Will Insured Addicts Overwhelm the System?

By Chrisanne Grise 04/16/13

Millions of addicts will soon become eligible for health insurance, but the system may not be able to treat them all.

Will there be enough to go around? Photo via

Right now, only about 10% of the 23 million Americans with alcohol or drug problems receive treatment, in part because about a quarter of them are uninsured. But this could soon change. When new health care laws kick in this January, 3 to 5 million people with addiction problems will finally become eligible for insurance coverage. The new law designates addiction treatment as an “essential health benefit” for many plans, provides subsidies for private coverage, and encourages states to expand their Medicaid programs to more working poor individuals. "This is probably the most profound change we've had in drug policy ever," says Michael Botticelli, deputy director of the Office of National Drug Control Policy. "We know one of the most significant reasons for the treatment gap is folks who don't have insurance or who have an inadequate coverage package for substance use disorders."

Still, experts warn that this overhaul may not go as smoothly as planned. Depending on how many states decide to expand their Medicaid programs, the number of people seeking treatment could double, according to the Associated Press. And this surge in new patients could potentially overwhelm the system. "There is no illness currently being treated that will be more affected by the Affordable Care Act than addiction," says Tom McLellan, CEO of the nonprofit Treatment Research Institute and President Barack Obama's former deputy drug czar. "That's because we have a system of treatment that was built for a time when they didn't understand that addiction was an illness." Treatment facilities in two-thirds of the states are already close to or at capacity, so wait lists could reach months or longer. In fact, many rehab centers have been shrinking instead of growing in recent years, due to government budget cuts. "Advocates just get so excited,” says Josh Archambault of the Pioneer Institute, a nonpartisan public policy research center in Boston, “but at some point, reality is going to hit and they'll find it's not all it was cracked up to be."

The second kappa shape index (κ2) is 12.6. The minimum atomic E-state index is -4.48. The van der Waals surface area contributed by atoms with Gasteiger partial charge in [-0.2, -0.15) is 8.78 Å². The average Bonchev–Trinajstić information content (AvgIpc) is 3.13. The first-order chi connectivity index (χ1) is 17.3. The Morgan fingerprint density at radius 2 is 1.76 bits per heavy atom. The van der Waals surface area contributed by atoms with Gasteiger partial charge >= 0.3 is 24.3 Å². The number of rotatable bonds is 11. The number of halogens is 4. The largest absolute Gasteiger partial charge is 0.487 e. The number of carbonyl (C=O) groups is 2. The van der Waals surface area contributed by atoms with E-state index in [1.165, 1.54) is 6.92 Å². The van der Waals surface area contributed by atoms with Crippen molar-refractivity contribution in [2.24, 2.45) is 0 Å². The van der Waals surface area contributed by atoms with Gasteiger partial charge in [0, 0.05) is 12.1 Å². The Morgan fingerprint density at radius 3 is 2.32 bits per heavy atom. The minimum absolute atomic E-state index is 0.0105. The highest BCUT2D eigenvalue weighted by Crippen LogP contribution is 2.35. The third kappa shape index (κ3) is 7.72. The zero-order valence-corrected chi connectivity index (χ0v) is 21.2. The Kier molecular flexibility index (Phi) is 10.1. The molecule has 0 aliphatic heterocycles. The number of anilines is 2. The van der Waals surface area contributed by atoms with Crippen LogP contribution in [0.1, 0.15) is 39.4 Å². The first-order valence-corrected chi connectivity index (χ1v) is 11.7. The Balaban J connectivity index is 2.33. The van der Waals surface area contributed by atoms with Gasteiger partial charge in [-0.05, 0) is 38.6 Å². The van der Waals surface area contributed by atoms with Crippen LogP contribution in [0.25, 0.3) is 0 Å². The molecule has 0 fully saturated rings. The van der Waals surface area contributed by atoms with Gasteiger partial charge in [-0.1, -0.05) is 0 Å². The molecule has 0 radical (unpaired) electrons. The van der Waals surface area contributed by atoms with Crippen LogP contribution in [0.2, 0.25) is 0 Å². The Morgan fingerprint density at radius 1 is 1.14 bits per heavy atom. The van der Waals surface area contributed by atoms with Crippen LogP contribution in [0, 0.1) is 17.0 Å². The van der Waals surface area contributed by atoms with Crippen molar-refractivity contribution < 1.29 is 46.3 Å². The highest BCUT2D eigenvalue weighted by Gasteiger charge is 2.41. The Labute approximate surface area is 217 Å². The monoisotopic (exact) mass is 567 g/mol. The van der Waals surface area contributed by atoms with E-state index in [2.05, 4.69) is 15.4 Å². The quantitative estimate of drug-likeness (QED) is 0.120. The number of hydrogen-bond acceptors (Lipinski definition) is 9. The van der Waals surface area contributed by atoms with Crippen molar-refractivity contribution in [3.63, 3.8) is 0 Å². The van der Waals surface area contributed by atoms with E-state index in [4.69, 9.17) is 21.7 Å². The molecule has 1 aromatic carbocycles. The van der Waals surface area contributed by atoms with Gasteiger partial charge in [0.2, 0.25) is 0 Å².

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Chrisanne Grise is a multimedia journalist specializing in health/fitness, lifestyle, travel, bridal, and music. Her work has appeared in print and online for publications such as Martha Stewart Weddings, Parents, FitnessMagazine, Fisher Price, Bridal Guide, Scholastic's Choices, AbsolutePunk.net, Chorus.fm, and more. She is the Senior Editor at The New York Times Upfront. Follow her on Linkedin and Twitter.